“Hezbollah had to turn to a defensive approach both on the internal and external fronts that would allow for the protection of its resistance programme,” adds Kassir.
This new balance of power did not garner the support of the Lebanese population as a whole, with many, who had previously endorsed Hezbollah’s resistance, calling for its integration into the Lebanese army. The situation also led to clear cut divisions between the Hezbollah-led ‘March 8′ and Sunni-led ‘March 14′ movements as well as sectarian tensions.
The situation between the two groups grew tenser in 2006, when Hezbollah kidnapped two Israeli soldiers and killed three others in an ambush, instigating a month long war that killed over 1,200 Lebanese civilians.
“Both Iran and Hezbollah knew that the 2006 war came at a huge cost,” underlines Blanford.
In the wake of the hostilities with Israel, Iran’s money poured into Lebanon to quell any dissent within the Shiite community. But its plans to gain even greater political power in Lebanon did not end there.
The party was able to buttress itself internally in 2007 by organising an 18 month long sit-in in Beirut’s downtown area, demanding a ‘consensual president’ and guaranteed veto power in the new government after the ‘March 14′ movement won the majority of votes in the elections.
They took their demands to the next level in May 2008, when they deployed armed gunmen on the streets of Beirut and in certain mountain villages to protest the government’s crackdown on Hezbollah’s illegal telecom network. Fierce gun battles in the country further deepened the rift between the Shiites and other communities.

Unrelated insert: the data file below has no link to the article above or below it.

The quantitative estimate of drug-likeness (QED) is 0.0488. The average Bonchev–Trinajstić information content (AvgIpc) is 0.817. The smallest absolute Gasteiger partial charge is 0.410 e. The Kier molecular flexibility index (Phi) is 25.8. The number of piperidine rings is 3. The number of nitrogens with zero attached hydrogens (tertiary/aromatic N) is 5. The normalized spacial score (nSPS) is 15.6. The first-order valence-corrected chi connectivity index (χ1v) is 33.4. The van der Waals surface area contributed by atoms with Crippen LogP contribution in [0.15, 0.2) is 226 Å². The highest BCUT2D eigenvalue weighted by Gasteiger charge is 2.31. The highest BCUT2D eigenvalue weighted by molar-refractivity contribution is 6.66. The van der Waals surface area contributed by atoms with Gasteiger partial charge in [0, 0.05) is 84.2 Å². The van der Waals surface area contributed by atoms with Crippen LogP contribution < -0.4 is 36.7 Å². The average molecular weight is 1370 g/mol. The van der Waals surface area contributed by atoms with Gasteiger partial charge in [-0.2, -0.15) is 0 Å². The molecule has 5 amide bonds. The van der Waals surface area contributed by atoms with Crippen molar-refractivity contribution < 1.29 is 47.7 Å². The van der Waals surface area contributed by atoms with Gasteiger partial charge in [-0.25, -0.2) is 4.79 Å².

“Hezbollah operates essentially around two poles: its obedience to Iran’s Wilayat al fakih and its obligation to its Shiite constituency,” says Blanford. The theory of Wilayat al faqih, promoted by Ayatollah Khomeini as one of the basis of the Iranian Constitution, states that religious jurists should lead Islamic governments. In recent years, it has become clearer that Hezbollah is facing more challenges in bringing together both interests and aligning the poles side by side.
In addition, Sayyed Hassan Nasrallah, Hezbollah’s leader, has not shied away from making fiery statements against pro-Western Arab countries, such as Egypt and more recently Bahrain, where a protest organized by the Shiite population was violently repressed.
Harsh criticism of the Gulf country in particular had significant local repercussions. Last week, various reports claimed that Bahrain has stopped providing Shiite Lebanese with visas due to Nasrallah’s recent discourse. This move comes after the UAE’s expulsion of hundreds of Lebanese Shiites in 2009 for similar reasons.
The path Hezbollah is currently treading on seems to be one that is increasingly narrowing. And if a conflict between Israel and Iran ever breaks out, as many have argued, the intervention in a war that is not its own, will certainly significantly damage the party’s stature with its community.